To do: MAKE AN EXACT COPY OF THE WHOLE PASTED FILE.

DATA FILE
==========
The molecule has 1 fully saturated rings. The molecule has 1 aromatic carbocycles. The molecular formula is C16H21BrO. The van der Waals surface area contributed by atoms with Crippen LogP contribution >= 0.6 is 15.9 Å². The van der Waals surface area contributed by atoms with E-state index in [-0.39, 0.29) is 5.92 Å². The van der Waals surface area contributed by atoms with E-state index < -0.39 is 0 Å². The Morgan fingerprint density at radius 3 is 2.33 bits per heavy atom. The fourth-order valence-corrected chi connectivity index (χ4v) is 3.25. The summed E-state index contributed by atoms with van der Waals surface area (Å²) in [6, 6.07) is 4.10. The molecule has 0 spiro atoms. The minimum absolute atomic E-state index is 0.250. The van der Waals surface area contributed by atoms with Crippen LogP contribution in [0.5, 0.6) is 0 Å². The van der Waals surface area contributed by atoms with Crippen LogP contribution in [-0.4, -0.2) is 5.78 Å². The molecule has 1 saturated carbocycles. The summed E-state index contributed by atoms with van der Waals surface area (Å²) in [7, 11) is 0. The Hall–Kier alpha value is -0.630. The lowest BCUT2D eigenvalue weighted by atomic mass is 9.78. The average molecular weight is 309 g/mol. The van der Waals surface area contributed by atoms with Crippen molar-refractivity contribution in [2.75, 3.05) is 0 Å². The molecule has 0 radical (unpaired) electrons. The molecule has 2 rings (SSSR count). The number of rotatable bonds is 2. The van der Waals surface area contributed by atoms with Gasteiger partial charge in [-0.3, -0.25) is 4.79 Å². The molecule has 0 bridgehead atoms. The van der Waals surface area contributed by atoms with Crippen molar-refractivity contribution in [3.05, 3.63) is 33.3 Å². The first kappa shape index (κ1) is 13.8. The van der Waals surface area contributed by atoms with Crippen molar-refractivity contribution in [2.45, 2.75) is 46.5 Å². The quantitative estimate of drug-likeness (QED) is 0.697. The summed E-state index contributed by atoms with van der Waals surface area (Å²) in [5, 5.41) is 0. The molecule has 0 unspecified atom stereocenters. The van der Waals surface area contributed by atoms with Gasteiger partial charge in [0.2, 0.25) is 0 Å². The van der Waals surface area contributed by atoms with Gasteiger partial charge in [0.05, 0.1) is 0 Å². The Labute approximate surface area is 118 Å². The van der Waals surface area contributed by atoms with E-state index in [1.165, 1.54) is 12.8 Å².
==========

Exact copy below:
The molecule has 1 fully saturated rings. The molecule has 1 aromatic carbocycles. The molecular formula is C16H21BrO. The van der Waals surface area contributed by atoms with Crippen LogP contribution >= 0.6 is 15.9 Å². The van der Waals surface area contributed by atoms with E-state index in [-0.39, 0.29) is 5.92 Å². The van der Waals surface area contributed by atoms with E-state index < -0.39 is 0 Å². The Morgan fingerprint density at radius 3 is 2.33 bits per heavy atom. The fourth-order valence-corrected chi connectivity index (χ4v) is 3.25. The summed E-state index contributed by atoms with van der Waals surface area (Å²) in [6, 6.07) is 4.10. The molecule has 0 spiro atoms. The minimum absolute atomic E-state index is 0.250. The van der Waals surface area contributed by atoms with Crippen LogP contribution in [0.5, 0.6) is 0 Å². The van der Waals surface area contributed by atoms with Crippen LogP contribution in [-0.4, -0.2) is 5.78 Å². The molecule has 1 saturated carbocycles. The summed E-state index contributed by atoms with van der Waals surface area (Å²) in [7, 11) is 0. The Hall–Kier alpha value is -0.630. The lowest BCUT2D eigenvalue weighted by atomic mass is 9.78. The average molecular weight is 309 g/mol. The van der Waals surface area contributed by atoms with Crippen molar-refractivity contribution in [2.75, 3.05) is 0 Å². The molecule has 0 radical (unpaired) electrons. The molecule has 2 rings (SSSR count). The number of rotatable bonds is 2. The van der Waals surface area contributed by atoms with Gasteiger partial charge in [-0.3, -0.25) is 4.79 Å². The molecule has 0 bridgehead atoms. The van der Waals surface area contributed by atoms with Crippen molar-refractivity contribution in [3.05, 3.63) is 33.3 Å². The first kappa shape index (κ1) is 13.8. The van der Waals surface area contributed by atoms with Crippen molar-refractivity contribution in [2.45, 2.75) is 46.5 Å². The quantitative estimate of drug-likeness (QED) is 0.697. The summed E-state index contributed by atoms with van der Waals surface area (Å²) in [5, 5.41) is 0. The molecule has 0 unspecified atom stereocenters. The van der Waals surface area contributed by atoms with Gasteiger partial charge in [0.2, 0.25) is 0 Å². The van der Waals surface area contributed by atoms with Gasteiger partial charge in [0.05, 0.1) is 0 Å². The Labute approximate surface area is 118 Å². The van der Waals surface area contributed by atoms with E-state index in [1.165, 1.54) is 12.8 Å².